2002 Dodge Dakota V8 Two Wheel Drive Automatic 145000 miles
This happened a few months ago and now its happening again. The check gauges light comes on and the battery gauge drops from the middle down to nothing. I replaced the alternator and the battery and got the amps tested and they were coming out low. They exchanged my alternator for another new one and still only about 11 volts instead of the 13.5 or 14 that its supposed to put out. Now, everytime I turn the engine off and back on, the volt gauge goes back to just above low with no check gauges light on and within a few minutes the gauge drops again to nothing and the light turns back on. Truck still starts and runs but the voltage isnt right. Now I was told that the voltage regulator is controlled by the computer. Does this sound like I have it right? Can I bypass the computer and externally control the voltage instead of going through the computer? I want to replace the computer as a last resort. Where can I get an external voltage regulator if it is in fact this that is my problem.
Here is a description of the voltage regulator and you have no alternative except to replace the PCM if the voltage regulator is bad.
The Electronic Voltage Regulator (EVR) is not a separate component. It is actually a voltage regulating circuit located within the Powertrain Control Module (PCM). The EVR is not serviced separately. If replacement is necessary, the PCM must be replaced.
The amount of DC current produced by the generator is controlled by EVR circuitry contained within the PCM. This circuitry is connected in series with the generators second rotor field terminal and its ground.
Voltage is regulated by cycling the ground path to control the strength of the rotor magnetic field. The EVR circuitry monitors system line voltage (B+) and battery temperature. It then determines a target charging voltage. If sensed battery voltage is 0.5 volts or lower than the target voltage, the PCM grounds the field winding until sensed battery voltage is 0.5 volts above target voltage. A circuit in the PCM cycles the ground side of the generator field up to 100 times per second (100 Hz), but has the capability to ground the field control wire 100% of the time (full field) to achieve the target voltage. If the charging rate cannot be monitored (limp-in), a duty cycle of 25% is used by the PCM in order to have some generator output. Also refer to OPERATION for additional information.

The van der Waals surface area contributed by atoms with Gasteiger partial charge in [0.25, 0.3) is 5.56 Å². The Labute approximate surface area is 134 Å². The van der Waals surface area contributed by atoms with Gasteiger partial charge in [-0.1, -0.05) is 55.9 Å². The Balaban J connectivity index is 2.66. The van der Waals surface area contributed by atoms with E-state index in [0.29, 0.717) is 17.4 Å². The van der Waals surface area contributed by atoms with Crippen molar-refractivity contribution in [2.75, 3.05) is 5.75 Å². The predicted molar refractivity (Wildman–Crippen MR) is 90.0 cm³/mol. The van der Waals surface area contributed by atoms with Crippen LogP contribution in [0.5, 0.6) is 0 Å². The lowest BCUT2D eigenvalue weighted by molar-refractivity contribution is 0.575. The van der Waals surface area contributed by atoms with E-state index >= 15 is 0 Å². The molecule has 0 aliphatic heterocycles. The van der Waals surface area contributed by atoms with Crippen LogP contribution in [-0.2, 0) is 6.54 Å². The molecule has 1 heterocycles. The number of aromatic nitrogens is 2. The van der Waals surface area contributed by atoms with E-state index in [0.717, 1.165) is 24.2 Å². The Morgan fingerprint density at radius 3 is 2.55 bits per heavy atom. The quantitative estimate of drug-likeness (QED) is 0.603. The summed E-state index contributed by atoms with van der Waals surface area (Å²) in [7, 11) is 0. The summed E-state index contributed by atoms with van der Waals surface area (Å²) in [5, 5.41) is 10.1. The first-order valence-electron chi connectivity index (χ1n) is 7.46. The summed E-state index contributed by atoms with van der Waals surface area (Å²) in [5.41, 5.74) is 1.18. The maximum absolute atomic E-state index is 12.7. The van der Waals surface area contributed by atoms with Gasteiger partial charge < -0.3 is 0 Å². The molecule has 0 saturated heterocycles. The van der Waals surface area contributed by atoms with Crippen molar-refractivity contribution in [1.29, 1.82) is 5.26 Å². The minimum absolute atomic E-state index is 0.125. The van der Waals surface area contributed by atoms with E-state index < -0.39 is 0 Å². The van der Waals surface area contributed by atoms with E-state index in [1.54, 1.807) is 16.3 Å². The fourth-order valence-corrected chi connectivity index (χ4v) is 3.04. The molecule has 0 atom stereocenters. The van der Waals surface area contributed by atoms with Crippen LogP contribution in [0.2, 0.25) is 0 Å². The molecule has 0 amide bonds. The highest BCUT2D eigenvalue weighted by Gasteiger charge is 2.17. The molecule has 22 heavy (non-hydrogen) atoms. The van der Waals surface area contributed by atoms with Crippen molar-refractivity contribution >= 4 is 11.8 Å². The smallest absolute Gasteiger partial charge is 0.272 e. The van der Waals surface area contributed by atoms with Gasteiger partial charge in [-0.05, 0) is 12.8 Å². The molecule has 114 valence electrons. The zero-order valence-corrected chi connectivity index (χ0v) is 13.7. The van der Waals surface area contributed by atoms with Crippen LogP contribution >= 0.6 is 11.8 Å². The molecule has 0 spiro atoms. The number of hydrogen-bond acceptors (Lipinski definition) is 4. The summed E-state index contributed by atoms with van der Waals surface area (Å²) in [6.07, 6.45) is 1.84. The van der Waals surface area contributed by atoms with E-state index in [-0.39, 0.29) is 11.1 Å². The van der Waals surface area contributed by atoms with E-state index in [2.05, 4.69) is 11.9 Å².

November, 6, 2010 AT 6:25 PM
I thought I did ask correctly. I need to bypass the PCM so the alternator is ALWAYS on at 13.5 Volts when the engine is running.
How can I do that?
Never say never, ANYTHING is possible!
November, 7, 2010 AT 1:22 AM
You need to get an alternator that has inbuilt voltage regulator or install an external voltage regulator and rewire the system if you wish to by bypass the PCM.
You stand the risk of the PCM not working correctly and other problems when the PCM is not getting the correct signal from the charging system
August, 17, 2015 AT 4:55 AM
My 02 Dakota is doing the same thing but this time after restarting several times, it acted as if the battery was dead. After disconnecting the battery for maybe 20 or 30 minutes, everything was fine and this time the voltage gauge showed everything was normal. Everything will normally be ok until I don't drive it again for a day and then I have to start this whole process over although having to disconnect the battery has only occurred twice. Usually its a matter of shutting the truck off and restarting it 5-10 times before everything goes back to normal. Could really use some help.